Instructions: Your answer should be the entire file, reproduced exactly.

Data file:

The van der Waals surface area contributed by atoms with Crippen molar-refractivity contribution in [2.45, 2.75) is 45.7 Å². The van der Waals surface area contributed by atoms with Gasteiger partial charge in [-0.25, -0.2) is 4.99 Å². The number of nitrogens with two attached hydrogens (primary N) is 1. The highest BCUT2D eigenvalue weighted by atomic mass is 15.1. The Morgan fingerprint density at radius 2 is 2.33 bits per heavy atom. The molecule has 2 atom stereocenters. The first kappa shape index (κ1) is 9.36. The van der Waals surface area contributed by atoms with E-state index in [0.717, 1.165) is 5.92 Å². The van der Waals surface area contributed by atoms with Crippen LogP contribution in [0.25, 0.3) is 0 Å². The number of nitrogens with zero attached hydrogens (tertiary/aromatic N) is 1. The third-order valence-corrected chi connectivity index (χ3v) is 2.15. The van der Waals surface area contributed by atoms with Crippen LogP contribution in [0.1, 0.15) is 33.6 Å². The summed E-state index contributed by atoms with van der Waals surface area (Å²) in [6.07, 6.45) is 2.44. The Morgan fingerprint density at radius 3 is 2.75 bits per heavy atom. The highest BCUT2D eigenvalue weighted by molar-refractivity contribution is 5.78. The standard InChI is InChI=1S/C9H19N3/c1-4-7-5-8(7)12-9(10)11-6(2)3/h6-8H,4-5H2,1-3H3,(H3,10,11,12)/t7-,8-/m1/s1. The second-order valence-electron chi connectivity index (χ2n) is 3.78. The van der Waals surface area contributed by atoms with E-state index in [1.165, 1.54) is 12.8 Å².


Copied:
The van der Waals surface area contributed by atoms with Crippen molar-refractivity contribution in [2.45, 2.75) is 45.7 Å². The van der Waals surface area contributed by atoms with Gasteiger partial charge in [-0.25, -0.2) is 4.99 Å². The number of nitrogens with two attached hydrogens (primary N) is 1. The highest BCUT2D eigenvalue weighted by atomic mass is 15.1. The Morgan fingerprint density at radius 2 is 2.33 bits per heavy atom. The molecule has 2 atom stereocenters. The first kappa shape index (κ1) is 9.36. The van der Waals surface area contributed by atoms with E-state index in [0.717, 1.165) is 5.92 Å². The van der Waals surface area contributed by atoms with Crippen LogP contribution in [0.25, 0.3) is 0 Å². The number of nitrogens with zero attached hydrogens (tertiary/aromatic N) is 1. The third-order valence-corrected chi connectivity index (χ3v) is 2.15. The van der Waals surface area contributed by atoms with Crippen LogP contribution in [0.1, 0.15) is 33.6 Å². The summed E-state index contributed by atoms with van der Waals surface area (Å²) in [6.07, 6.45) is 2.44. The Morgan fingerprint density at radius 3 is 2.75 bits per heavy atom. The highest BCUT2D eigenvalue weighted by molar-refractivity contribution is 5.78. The standard InChI is InChI=1S/C9H19N3/c1-4-7-5-8(7)12-9(10)11-6(2)3/h6-8H,4-5H2,1-3H3,(H3,10,11,12)/t7-,8-/m1/s1. The second-order valence-electron chi connectivity index (χ2n) is 3.78. The van der Waals surface area contributed by atoms with E-state index in [1.165, 1.54) is 12.8 Å².